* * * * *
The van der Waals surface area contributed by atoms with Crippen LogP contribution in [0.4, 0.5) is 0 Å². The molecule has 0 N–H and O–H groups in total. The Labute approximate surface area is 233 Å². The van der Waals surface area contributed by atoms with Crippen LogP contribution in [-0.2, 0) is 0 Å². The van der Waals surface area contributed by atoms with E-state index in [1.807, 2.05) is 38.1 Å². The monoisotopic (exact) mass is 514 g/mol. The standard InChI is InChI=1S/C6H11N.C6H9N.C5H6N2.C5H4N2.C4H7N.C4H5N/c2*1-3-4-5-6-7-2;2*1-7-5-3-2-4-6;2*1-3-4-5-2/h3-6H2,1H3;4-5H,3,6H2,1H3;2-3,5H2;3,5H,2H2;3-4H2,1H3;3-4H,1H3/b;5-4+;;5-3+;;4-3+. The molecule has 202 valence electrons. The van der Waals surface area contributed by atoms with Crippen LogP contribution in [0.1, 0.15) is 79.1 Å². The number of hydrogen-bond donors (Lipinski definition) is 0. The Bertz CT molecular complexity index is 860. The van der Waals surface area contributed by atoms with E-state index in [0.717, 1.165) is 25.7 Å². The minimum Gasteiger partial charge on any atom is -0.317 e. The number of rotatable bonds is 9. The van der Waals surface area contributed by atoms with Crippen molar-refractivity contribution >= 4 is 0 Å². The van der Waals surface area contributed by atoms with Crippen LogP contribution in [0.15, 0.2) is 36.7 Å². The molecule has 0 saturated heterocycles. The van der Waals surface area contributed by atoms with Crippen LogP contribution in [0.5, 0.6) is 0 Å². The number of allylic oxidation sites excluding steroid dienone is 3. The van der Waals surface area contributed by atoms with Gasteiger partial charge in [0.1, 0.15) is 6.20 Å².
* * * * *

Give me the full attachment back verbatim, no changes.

The van der Waals surface area contributed by atoms with Crippen LogP contribution in [0.4, 0.5) is 0 Å². The molecule has 0 N–H and O–H groups in total. The Labute approximate surface area is 233 Å². The van der Waals surface area contributed by atoms with Crippen LogP contribution in [-0.2, 0) is 0 Å². The van der Waals surface area contributed by atoms with E-state index in [1.807, 2.05) is 38.1 Å². The monoisotopic (exact) mass is 514 g/mol. The standard InChI is InChI=1S/C6H11N.C6H9N.C5H6N2.C5H4N2.C4H7N.C4H5N/c2*1-3-4-5-6-7-2;2*1-7-5-3-2-4-6;2*1-3-4-5-2/h3-6H2,1H3;4-5H,3,6H2,1H3;2-3,5H2;3,5H,2H2;3-4H2,1H3;3-4H,1H3/b;5-4+;;5-3+;;4-3+. The molecule has 202 valence electrons. The van der Waals surface area contributed by atoms with Crippen LogP contribution in [0.1, 0.15) is 79.1 Å². The number of hydrogen-bond donors (Lipinski definition) is 0. The Bertz CT molecular complexity index is 860. The van der Waals surface area contributed by atoms with E-state index in [0.717, 1.165) is 25.7 Å². The minimum Gasteiger partial charge on any atom is -0.317 e. The number of rotatable bonds is 9. The van der Waals surface area contributed by atoms with Crippen molar-refractivity contribution >= 4 is 0 Å². The van der Waals surface area contributed by atoms with Crippen LogP contribution in [0.15, 0.2) is 36.7 Å². The molecule has 0 saturated heterocycles. The van der Waals surface area contributed by atoms with Crippen LogP contribution in [0.5, 0.6) is 0 Å². The number of allylic oxidation sites excluding steroid dienone is 3. The van der Waals surface area contributed by atoms with Gasteiger partial charge in [0.1, 0.15) is 6.20 Å².